Throughout the ratification process, Madison repeated standard Federalist claims that the protection of some rights would endanger others ignored. He also added the less common observation that enumeration might even pose a threat to the rights spelled out if the constitutional language affording them protection was not sufficiently broad. Unlike most Antifederalists and many Federalists, Madison saw majority factions, not acts of government independent of the majority, as the greatest threat to civil liberties. Written protections for rights, he warned, would snap when subjected to the will of the majority. This threat was best remedied by the extended republic, federalism, and the system of checks and balances in the Constitution. Other threats to rights posed by, for example, the suspension of the writ of habeas corpus following an insurrection were best addressed by “removing the pretext” for such an event in the first place.
As the ratification process played out, the call for a bill of rights became inseparably linked to Anti-federalist efforts to stipulate ratification only upon the condition of prior amendments. Madison considered conditional ratification no better than rejection of the Constitution altogether, smelled, and then smelled out an Anti-federalist plot. During this complex moment in which “amendments” to the Constitution had one meaning for the Anti-federalists and another for Federalists and in which the call for a bill of rights was inseparably bound up in the effort to torpedo ratification, Madison’s withheld his support.
When the Constitution was safely ratified, he once again turned on a dime, pledged his commitment to his constituents (especially members of dissenting religious groups) to pursue a bill of rights in the First Congress, and began pestering and prodding his colleagues in the First Congress into passing one. The problem with Levinson’s contention that Madison’s constituents are the real champions of the Bill of Rights, then, is that Madison’s constituents were not in the First Congress. Had they been, they would have been hard-pressed to convince Madison’s complacent New England colleagues of the importance of a bill of rights. Madison could easily have mirrored their complacency. He understood and sympathized with their reluctance to act on a matter that, at that moment at least, seemed less pressing than others such as raising revenue for the national government to address the nation’s many debts. Like several of his colleagues, Madison found the grinding process of debating the wording of each individual amendment a “nauseous project.”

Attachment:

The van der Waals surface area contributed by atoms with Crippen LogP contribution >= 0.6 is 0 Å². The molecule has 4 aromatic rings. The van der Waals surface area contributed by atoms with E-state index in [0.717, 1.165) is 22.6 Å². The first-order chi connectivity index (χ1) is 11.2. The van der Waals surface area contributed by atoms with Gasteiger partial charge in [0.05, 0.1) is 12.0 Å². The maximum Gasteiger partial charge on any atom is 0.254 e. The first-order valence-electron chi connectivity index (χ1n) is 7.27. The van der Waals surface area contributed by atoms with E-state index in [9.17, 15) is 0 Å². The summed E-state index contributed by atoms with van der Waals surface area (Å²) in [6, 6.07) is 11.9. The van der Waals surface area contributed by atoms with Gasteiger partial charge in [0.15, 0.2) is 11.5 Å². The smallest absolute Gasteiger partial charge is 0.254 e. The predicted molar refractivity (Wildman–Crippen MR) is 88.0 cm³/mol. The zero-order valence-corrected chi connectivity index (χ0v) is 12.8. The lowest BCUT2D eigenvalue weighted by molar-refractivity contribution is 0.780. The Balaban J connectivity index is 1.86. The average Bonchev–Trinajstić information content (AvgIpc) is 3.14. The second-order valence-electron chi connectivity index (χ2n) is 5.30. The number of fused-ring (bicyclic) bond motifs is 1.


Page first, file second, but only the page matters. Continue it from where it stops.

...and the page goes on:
He did, however, gain some confidence in the efficacy of written declarations to protect rights from his famous exchange with Jefferson on the necessity of a bill of rights and from reflecting upon Anti-federalist writings and observations he had made earlier in The Federalist 49. For his part, Jefferson observed that the judiciary might become the peculiar guardians of the rights in the bill of rights. Madison then repeated this observation to his fellow Congressmen in urging them to pass a bill of rights. Reflecting upon Anti-federalist writings in favor of a bill of rights and upon his defense of constitutional veneration in The Federalist 49, he also now suggested that rights such as those identified in bills of rights would be protected against the threat of majority factions if they were incorporated with the public sentiment. Enmeshed in public opinion, written guarantees for rights, Madison told a colleague, would have “some influence” in their protection.
Despite the lukewarm support he had for a bill of rights, Madison persisted because he gauged public opinion better than many of his colleagues, knew that Federalists controlled Congress and thus now controlled what amendments would be proposed, and knew that supporting a bill of rights could now be used to separate the “well-meaning” from the “designing” opponents of the Constitution. Achieving that goal and thwarting a coordinated Antifederalists effort to call a second constitutional convention under Article V involved passing moderate amendments that, for the most part, protected individual rights and blocking the passage of controversial amendments that would have altered the structure of the government or the principles and substance of the powers given to the national government in the Constitution. Madison’s plan worked. Passage of the ten amendments that were only later called the Bill of Rights proved to be the death knell of opposition to the Constitution.